Genetic polymorphisms of organic cation transporters 1 (OCT1) and responses to metformin therapy in individuals with type 2 diabetes mellitus : a systematic review protocol

Mato, Edith P. M. ; Guewo-Fokeng, Magellan ; Faadiel Essop, M. ; Owira, Peter M. O. (2018-07-25)

CITATION: Mato, E. P. M. et al. 2018. Genetic polymorphisms of organic cation transporters 1 (OCT1) and responses to metformin therapy in individuals with type 2 diabetes mellitus : a systematic review protocol. Systematic Reviews, 7:105, doi:10.1186/s13643-018-0773-y.

The original publication is available at https://systematicreviewsjournal.biomedcentral.com

Article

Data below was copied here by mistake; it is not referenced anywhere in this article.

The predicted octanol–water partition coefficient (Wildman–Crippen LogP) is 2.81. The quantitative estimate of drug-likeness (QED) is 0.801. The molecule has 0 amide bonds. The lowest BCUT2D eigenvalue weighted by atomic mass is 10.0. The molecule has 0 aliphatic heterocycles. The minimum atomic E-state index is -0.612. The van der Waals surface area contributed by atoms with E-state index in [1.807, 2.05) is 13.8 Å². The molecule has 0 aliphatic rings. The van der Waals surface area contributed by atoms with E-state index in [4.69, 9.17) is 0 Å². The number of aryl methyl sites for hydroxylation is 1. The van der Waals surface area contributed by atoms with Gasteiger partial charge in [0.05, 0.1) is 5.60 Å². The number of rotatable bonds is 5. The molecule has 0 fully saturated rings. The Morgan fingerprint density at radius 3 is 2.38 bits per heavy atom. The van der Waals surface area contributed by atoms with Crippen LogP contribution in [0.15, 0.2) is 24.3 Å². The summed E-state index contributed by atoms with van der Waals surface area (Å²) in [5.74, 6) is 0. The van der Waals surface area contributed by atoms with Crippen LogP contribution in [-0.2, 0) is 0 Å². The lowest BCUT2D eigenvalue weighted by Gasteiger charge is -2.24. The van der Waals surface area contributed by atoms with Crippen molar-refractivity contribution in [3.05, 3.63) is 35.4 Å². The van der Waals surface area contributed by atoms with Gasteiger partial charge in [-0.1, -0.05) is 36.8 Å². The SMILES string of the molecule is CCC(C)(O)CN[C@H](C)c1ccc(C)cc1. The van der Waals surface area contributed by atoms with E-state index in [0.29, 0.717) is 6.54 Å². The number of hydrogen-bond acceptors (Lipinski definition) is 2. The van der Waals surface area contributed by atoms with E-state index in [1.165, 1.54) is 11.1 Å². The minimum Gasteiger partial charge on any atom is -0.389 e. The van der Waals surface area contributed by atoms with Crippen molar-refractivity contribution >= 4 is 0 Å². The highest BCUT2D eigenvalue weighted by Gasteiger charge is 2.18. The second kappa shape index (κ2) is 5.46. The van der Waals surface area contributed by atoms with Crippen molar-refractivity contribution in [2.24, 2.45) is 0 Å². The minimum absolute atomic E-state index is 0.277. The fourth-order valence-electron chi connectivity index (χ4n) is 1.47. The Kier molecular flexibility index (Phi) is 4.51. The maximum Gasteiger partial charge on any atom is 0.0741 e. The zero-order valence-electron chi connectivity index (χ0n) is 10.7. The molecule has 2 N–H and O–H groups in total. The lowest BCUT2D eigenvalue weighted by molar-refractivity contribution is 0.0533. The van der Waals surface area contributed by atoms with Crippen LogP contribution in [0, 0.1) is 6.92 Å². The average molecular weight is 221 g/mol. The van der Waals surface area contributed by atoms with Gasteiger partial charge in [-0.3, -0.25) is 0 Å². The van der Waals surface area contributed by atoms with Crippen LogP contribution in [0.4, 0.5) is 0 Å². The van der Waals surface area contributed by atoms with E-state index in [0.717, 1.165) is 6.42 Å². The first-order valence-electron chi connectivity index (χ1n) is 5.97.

Background: Metformin is one of the most commonly used drugs for type 2 diabetes mellitus (T2DM). Despite its efficacy and safety, metformin is frequently associated with highly variable glycemic responses, which is hypothesized to be the result of genetic variations in its transport by organic cation transporters (OCTs). This systematic review aims to highlight and summarize the overall effects of OCT1 polymorphisms on therapeutic responses to metformin and to evaluate their potential role in terms of interethnic differences with metformin responses. Methods/design: We will systematically review observational studies reporting on the genetic association between OCT1 polymorphisms and metformin responses in T2DM patients. A comprehensive search strategy formulated with the help of a librarian will be used to search MEDLINE via PubMed, Embase, and CINAHL for relevant studies published between January 1990 and July 2017. Two review authors will independently screen titles and abstracts in duplicate, extract data, and assess the risk of bias with discrepancies resolved by discussion or arbitration of a third review author. Mined data will be grouped according to OCT1 polymorphisms, and their effects on therapeutic responses to metformin will be narratively synthesized. If sufficient numbers of homogeneous studies are scored, meta-analyses will be performed to obtain pooled effect estimates. Funnel plots analysis and Egger’s test will be used to assess publication bias. This study will be reported according to the Preferred Reporting Items for Systematic Review and Meta-Analysis (PRISMA) guidelines. Discussion: This review will summarize the genetic effects of OCT1 polymorphisms associated with variabilities in glycemic responses to metformin. The findings of this study could help to develop genetic tests that could predict a person’s response to metformin treatment and create personalized drugs with greater efficacy and safety. Systematic review registration: Registration number: PROSPERO, CRD42017079978

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